Review: Before Watchmen: Rorschach #2

Before Watchmen:  Rorschach 2

Published by DC Comics

Written by Brian Azzarello

Art by Lee Bermejo

The Plot

The issue begins with Rorschach at the restaurant that he frequents fresh from being beaten to within an inch of his life by Rawhead and his gang.  The waitress offers an act of kindness so Rorschach being Rorschach, he abruptly leaves.  As luck would have it, he is then able to get even with one of his assailants.  At home, he finds that he has no food in the fridge, which forces him to venture outside again despite not being recovered.  The next scene shifts to a nightclub where Rawhead is confronted by one of his guys who just survived an encounter with Rorschach.  This confrontation ends up benefitting a tiger.  The story shifts back to Rorschach who goes back to the restaurant when his condition worsens.  After a few days in the hospital, Rorschach is recovered enough to seek out Rawhead and he starts with a pimp named Joe.  After torturing Joe a bit, the book ends where things are going to start getting ugly.

The Breakdown

Another good issue that actually surpassed my expectations.  That being said, I did expect to enjoy this book, but it’s gone in a couple of directions that I didn’t anticipate.  At the end of the previous issue, Rorschach was duped and walked into a trap.  From reading Watchmen, I expected him to basically Batman his way out of the situation.  However, he was bested by Rawhead and his gang.  I liked this because it reminded me that Rorschach can be vulnerable and can’t get himself out of every situation.  The part where Rorschach got revenge with the truck was enjoyable because they had just beaten Rorschach, but they were still scared of him in broad daylight despite not seeing him.  The scene with Rawhead and his crony at the nightclub had a small detail that they had served together in ‘Nam.  This was a nice touch because this story can place itself within a specific time in history without hurting the story for fear of dating itself a few years from now.  The timeline in this story is finite.  Another detail I enjoyed was when Rorschach was in the hospital and he revealed that he frequents the E.R. as motivation to do what he does.  His interrogation of Joe was more Rorschach badassery that many readers were anticipating with this book.  I’m not into graphic violence, but I have to admit that I found Rorschach’s tactic with Joe to be simple yet inventive.  I think next issue will be what many readers have been anticipating with Rorschach.  His narrative is what you’d expect (in a good way) and even though he’s a conservative, he’s not a conservative apologist.  The art is very nice to look at and it suits the story perfectly.  I honestly couldn’t really imagine another style I’d prefer to see in here.  The colours are well done and reflect the tone of the city.  Some of the layouts were done very well, especially the pages he interrogates Joe.  The facial expressions were very well done here too.  All in all this was a very good book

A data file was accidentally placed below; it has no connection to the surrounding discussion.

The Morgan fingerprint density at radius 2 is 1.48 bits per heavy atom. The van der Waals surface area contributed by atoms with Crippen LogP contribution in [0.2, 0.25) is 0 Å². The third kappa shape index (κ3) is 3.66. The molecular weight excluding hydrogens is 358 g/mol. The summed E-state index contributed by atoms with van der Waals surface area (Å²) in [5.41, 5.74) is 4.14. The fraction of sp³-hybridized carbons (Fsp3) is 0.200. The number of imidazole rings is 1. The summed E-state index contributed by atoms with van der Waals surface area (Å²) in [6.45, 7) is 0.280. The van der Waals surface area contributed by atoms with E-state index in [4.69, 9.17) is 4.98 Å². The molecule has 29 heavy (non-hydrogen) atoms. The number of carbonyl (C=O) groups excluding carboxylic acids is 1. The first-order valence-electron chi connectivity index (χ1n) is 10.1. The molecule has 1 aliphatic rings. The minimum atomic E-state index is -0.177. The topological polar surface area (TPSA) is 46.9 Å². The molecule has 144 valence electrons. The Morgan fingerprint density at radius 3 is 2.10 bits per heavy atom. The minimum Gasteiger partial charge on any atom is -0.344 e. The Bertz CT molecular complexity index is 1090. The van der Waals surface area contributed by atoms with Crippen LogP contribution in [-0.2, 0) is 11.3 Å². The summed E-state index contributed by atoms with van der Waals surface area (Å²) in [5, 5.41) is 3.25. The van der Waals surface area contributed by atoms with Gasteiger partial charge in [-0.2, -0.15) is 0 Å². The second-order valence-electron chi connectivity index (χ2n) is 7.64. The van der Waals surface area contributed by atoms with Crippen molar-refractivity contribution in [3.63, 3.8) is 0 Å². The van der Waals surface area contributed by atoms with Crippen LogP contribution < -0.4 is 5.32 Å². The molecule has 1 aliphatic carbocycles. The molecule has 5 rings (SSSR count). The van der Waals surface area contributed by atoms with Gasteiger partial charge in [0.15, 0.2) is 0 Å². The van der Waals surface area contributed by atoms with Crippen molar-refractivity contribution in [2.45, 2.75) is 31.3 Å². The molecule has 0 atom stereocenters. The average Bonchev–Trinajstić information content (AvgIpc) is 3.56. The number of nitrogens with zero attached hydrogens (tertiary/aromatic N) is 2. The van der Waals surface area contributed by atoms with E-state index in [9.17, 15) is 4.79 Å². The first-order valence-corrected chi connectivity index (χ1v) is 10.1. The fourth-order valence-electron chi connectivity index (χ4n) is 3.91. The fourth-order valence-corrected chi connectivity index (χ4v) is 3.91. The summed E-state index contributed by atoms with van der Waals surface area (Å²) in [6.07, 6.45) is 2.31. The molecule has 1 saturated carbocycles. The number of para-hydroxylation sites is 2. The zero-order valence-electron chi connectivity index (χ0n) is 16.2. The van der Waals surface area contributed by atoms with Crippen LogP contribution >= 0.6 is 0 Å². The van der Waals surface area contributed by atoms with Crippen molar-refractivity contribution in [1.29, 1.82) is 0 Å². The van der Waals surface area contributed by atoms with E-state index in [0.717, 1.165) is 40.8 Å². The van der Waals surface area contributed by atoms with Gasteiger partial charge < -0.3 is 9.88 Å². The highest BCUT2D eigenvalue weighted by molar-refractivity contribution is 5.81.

BUT

Being at the halfway point, it seems that this book could benefit from 6 issues.  I was surprised that Rorschach was only going to be 4 issues considering he’s a character that casual fans have embraced.  One of the taglines for Rorschach prior to it coming out seemed to imply that his backstory would be fleshed out to determine how he became Rorschach.  Being at the halfway point, I don’t see how it could be done effectively at this point.  Nonetheless I’m still enjoying this series.

Buy it, Borrow it, Shelf Read it, or Ignore it?

Buy it…if you’re a fan of Rorschach.  It’s a dark gritty story that may not appeal to some readers.  It could have been a silly story called Son of Rorschach and I would’ve read it.  Anything that has to do with Before Watchmen annoys Alan Moore so no matter what I was in to try out all of these books.  Azzarello doesn’t light Rorschach’s world on fire and he doesn’t have to either.  Fans of Rorschach want to read their Rorschach and he does a great job of seamlessly continuing his voice from Watchmen.   I thought it was cool when Rorschach talked about his disdain for the city and when he finished Joe’s sentence.  I expected some typical Rorschach moments and I was not disappointed.  I also enjoyed the typewritten narrative.  The mistakes do not detract from the story in my opinion, but I could understand if someone did find it distracting.  Some people complain that some things seem redundant in these books or that they lack originality, but DC is doing a good job of staying true to the original story by Alan Moore.

 

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